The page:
Essay: Analytical report assessing prospect of new product launch

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  • Published on: August 12, 2017
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  • Analytical report assessing prospect of new product launch
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Being hired by Pran Foods Limited as a business analyst, the task is to submit an analytical report assessing the prospect of their new product launching decision – Japanese ramen noodles. It is a Japanese style noodle-soup dish which is served in meat or fish based broth that is often flavored with soy sauce or miso. The dish is served with toppings such as nori, pork, dried seaweed, menma and green onions. The noodles are made from wheat flour, palm oil, salt, citric acid, dried leek flake, garlic powder, powdered chicken, rendered chicken fat, soybean, spices, sugar, and a various range of different edible chemicals.

However, in order to make it compatible with the social setting of Bangladesh since the majority of people in the country are Muslims, which makes up 86.6% of the total population. PFL needs to omit an ingredient before they produce the noodles, and the ingredient is pork. PFL will not only be able to make the noodles with pork even if they wanted to, but will also not be able to introduce it to the market as the consumers will not purchase it due to pork being ‘haram’ to Muslims. Moreover, followers of other religions, where consuming pork is not forbidden, may not be willing to purchase it because of cultural norms.

This new product is to be manufactured from the agro department of the company and it will consist of real flavours from the authentic Japanese ramen noodle flavours.

Pran Foods Limited will require a range of resources for the production and distribution of the noodles and without these resources the company will not be able to produce any kind of tangible products, let alone distribution. The resources for production and distribution include –

Natural resources

Capital resources

Labour resources

Natural resources refer to the resources that are provided by nature in scarce amounts and thus such resources need proper utilisation or else they will be wasted.

Examples of such resources include gas, water, oil, wood, iron, coal etc. Pran Foods Limited will require all of these resources in order to produce its new product. Water and oil are two of the key ingredients in the production of noodles, also natural gas, iron and coal are some of the key components for operating the production line of the entire process, which helps to run all the machineries in the factory.

PFL will have to take permission from the government in order to use certain natural resources such as water, electricity (which includes hydropower, coal, natural gas and iron). To use these resources for the production of their new product, PFL must take permission from the Energy and Resources Division – Government of the People’s Republic of Bangladesh.

Capital resources refer to the resources which are produced for the purpose of making other goods and services.

Examples of such resources include raw materials, money, factory building, machineries etc. Raw materials, factory building and machineries are some of the most essential capital resources that are needed for the production of the Japanese ramen noodles. Raw materials such as flour, sugar, various spices and flavourings are required for making the noodles in a factory building that consist of machineries where the actual “cooking process” will take place and since PFL already has a factory to carry out all of their production processes, they do not have to build or purchase a new one for the production of the noodles.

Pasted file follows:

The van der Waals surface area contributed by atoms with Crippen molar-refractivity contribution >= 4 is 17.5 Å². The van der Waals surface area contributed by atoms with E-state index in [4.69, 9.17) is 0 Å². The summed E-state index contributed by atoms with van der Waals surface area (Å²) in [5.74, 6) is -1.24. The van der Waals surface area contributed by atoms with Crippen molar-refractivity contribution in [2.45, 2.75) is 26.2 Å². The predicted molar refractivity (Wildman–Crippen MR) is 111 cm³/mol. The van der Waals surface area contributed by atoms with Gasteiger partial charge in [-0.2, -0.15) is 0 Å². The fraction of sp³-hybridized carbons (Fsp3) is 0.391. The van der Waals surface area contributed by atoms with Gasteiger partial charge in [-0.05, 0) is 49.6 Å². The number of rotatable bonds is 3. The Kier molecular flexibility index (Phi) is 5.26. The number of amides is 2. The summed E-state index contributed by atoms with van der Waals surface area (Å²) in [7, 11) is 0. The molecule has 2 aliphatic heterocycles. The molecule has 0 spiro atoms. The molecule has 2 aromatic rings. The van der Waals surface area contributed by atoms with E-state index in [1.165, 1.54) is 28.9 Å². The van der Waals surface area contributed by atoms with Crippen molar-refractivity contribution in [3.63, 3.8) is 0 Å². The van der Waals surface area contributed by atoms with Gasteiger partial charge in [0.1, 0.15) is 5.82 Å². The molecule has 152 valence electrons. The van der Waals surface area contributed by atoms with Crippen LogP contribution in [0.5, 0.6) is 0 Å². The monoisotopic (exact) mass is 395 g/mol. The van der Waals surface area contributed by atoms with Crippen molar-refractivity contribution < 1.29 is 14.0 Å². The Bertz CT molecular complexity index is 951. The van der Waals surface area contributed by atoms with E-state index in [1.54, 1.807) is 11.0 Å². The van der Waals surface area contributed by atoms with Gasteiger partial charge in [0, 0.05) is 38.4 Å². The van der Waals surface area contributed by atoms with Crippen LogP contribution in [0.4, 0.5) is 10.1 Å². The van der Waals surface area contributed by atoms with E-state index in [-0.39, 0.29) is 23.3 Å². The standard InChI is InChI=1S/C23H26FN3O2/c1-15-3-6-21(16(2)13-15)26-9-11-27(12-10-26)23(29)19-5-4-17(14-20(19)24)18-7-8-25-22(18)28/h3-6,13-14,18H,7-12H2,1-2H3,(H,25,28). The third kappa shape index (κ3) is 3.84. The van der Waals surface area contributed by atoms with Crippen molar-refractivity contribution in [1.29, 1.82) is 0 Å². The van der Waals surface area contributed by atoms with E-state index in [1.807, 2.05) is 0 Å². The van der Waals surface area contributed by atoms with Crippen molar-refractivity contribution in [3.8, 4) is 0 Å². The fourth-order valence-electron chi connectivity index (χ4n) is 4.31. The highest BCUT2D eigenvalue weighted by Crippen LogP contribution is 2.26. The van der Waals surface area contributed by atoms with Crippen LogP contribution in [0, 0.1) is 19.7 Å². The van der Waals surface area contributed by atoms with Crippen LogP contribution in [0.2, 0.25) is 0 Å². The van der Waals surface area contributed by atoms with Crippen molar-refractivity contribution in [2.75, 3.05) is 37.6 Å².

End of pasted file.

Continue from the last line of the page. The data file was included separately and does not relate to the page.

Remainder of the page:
Labour resources are the talents, skills and competence of a human being that are available in a nation.

Such resources refer to the employees of Pran Foods Limited who will run the company and play an important role in production. The human resources also make major decisions for the company in order to achieve organisational targets and become successful in its field.

Before going into production, Pran Foods Limited will need to allocate all of its resources, which is the process of choosing the methods through which resources will be used to meet a society’s needs and wants. It also involves the process of distribution of the product to its consumers. PFL can use its current distribution system, which is the indirect distribution system. This process works by PFL distributing their produced goods to wholesalers, who in turn sell it to retailers who finally sell them to the consumers for a profit. There are two methods through which Pran Foods Limited can allocate its required resources – markets and central planning.

Pran Foods Limited need to consider the economic system they are working in before producing any product. As described by, economic systems are the means by which countries and governments distribute resources and trade goods and services. Along with controlling distribution of goods and services throughout the country, these systems are the accepted way of organising production, establishing rights and freedom of ownership by using productive resources and governing business transactions in a society. Economic systems control the five factors of production – labor, capital, entrepreneurs, physical resources and information resources.

There are four types of economic systems in the world –

Planned/Command Economy

Pure Capitalism Economy

Free Market Economy

Mixed Economy

Planned/Command Economy refers to the economic system that is based on public ownership and central planning. In short, this is the economic system which is fully under the control of the government, starting from resource allocation to deciding what to produce and how much to produce. The government also sets the prices for the goods and services. As a result, there is little or no competition between firms operating in such an economic system. However, the employment rates are much higher in a planned or command economy and there is less social differences between the rich and poor since income distribution is more or less equal.